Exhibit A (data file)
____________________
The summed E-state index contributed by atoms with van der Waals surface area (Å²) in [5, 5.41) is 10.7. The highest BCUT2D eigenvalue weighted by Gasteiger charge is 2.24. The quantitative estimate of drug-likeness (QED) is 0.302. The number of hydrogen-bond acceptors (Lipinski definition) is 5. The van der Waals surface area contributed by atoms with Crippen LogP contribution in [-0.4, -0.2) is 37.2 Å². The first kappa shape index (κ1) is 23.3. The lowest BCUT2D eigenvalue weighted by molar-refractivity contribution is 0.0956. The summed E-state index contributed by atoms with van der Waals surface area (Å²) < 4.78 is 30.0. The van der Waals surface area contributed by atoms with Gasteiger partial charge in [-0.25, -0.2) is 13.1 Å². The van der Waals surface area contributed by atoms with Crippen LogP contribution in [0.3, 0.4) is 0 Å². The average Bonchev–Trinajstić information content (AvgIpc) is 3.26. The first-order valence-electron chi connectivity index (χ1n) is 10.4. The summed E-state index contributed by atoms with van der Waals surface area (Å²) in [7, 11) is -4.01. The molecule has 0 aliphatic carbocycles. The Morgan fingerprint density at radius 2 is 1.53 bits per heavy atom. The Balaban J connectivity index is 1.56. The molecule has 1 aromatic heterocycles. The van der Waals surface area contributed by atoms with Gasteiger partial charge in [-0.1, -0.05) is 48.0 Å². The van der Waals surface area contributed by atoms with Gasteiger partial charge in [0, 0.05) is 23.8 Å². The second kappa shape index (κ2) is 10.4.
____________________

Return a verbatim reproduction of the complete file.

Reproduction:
The summed E-state index contributed by atoms with van der Waals surface area (Å²) in [5, 5.41) is 10.7. The highest BCUT2D eigenvalue weighted by Gasteiger charge is 2.24. The quantitative estimate of drug-likeness (QED) is 0.302. The number of hydrogen-bond acceptors (Lipinski definition) is 5. The van der Waals surface area contributed by atoms with Crippen LogP contribution in [-0.4, -0.2) is 37.2 Å². The first kappa shape index (κ1) is 23.3. The lowest BCUT2D eigenvalue weighted by molar-refractivity contribution is 0.0956. The summed E-state index contributed by atoms with van der Waals surface area (Å²) < 4.78 is 30.0. The van der Waals surface area contributed by atoms with Gasteiger partial charge in [-0.25, -0.2) is 13.1 Å². The van der Waals surface area contributed by atoms with Crippen LogP contribution in [0.3, 0.4) is 0 Å². The average Bonchev–Trinajstić information content (AvgIpc) is 3.26. The first-order valence-electron chi connectivity index (χ1n) is 10.4. The summed E-state index contributed by atoms with van der Waals surface area (Å²) in [7, 11) is -4.01. The molecule has 0 aliphatic carbocycles. The Morgan fingerprint density at radius 2 is 1.53 bits per heavy atom. The Balaban J connectivity index is 1.56. The molecule has 1 aromatic heterocycles. The van der Waals surface area contributed by atoms with Gasteiger partial charge in [-0.1, -0.05) is 48.0 Å². The van der Waals surface area contributed by atoms with Gasteiger partial charge in [0, 0.05) is 23.8 Å². The second kappa shape index (κ2) is 10.4.